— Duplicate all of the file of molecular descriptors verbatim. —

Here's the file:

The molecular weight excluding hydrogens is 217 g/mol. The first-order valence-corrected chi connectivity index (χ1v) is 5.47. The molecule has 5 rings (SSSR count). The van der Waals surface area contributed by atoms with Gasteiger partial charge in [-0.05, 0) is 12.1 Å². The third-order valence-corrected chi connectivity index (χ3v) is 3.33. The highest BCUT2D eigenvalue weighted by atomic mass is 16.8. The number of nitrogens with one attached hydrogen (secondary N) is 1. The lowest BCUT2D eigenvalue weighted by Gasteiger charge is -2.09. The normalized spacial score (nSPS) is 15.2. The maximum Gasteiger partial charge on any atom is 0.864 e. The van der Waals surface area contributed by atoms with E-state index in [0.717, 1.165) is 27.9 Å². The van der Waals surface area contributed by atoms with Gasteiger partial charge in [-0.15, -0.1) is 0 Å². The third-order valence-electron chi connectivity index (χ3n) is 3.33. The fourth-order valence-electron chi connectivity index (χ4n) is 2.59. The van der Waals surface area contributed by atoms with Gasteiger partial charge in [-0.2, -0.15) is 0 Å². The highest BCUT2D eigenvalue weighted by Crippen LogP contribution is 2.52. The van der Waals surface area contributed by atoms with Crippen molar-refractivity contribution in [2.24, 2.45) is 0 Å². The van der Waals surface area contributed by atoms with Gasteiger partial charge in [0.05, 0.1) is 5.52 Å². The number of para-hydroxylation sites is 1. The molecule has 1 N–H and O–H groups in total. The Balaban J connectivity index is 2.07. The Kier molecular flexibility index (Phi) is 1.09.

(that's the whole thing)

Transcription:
The molecular weight excluding hydrogens is 217 g/mol. The first-order valence-corrected chi connectivity index (χ1v) is 5.47. The molecule has 5 rings (SSSR count). The van der Waals surface area contributed by atoms with Gasteiger partial charge in [-0.05, 0) is 12.1 Å². The third-order valence-corrected chi connectivity index (χ3v) is 3.33. The highest BCUT2D eigenvalue weighted by atomic mass is 16.8. The number of nitrogens with one attached hydrogen (secondary N) is 1. The lowest BCUT2D eigenvalue weighted by Gasteiger charge is -2.09. The normalized spacial score (nSPS) is 15.2. The maximum Gasteiger partial charge on any atom is 0.864 e. The van der Waals surface area contributed by atoms with E-state index in [0.717, 1.165) is 27.9 Å². The van der Waals surface area contributed by atoms with Gasteiger partial charge in [-0.15, -0.1) is 0 Å². The third-order valence-electron chi connectivity index (χ3n) is 3.33. The fourth-order valence-electron chi connectivity index (χ4n) is 2.59. The van der Waals surface area contributed by atoms with Gasteiger partial charge in [-0.2, -0.15) is 0 Å². The highest BCUT2D eigenvalue weighted by Crippen LogP contribution is 2.52. The van der Waals surface area contributed by atoms with Crippen molar-refractivity contribution in [2.24, 2.45) is 0 Å². The van der Waals surface area contributed by atoms with Gasteiger partial charge in [0.05, 0.1) is 5.52 Å². The number of para-hydroxylation sites is 1. The molecule has 1 N–H and O–H groups in total. The Balaban J connectivity index is 2.07. The Kier molecular flexibility index (Phi) is 1.09.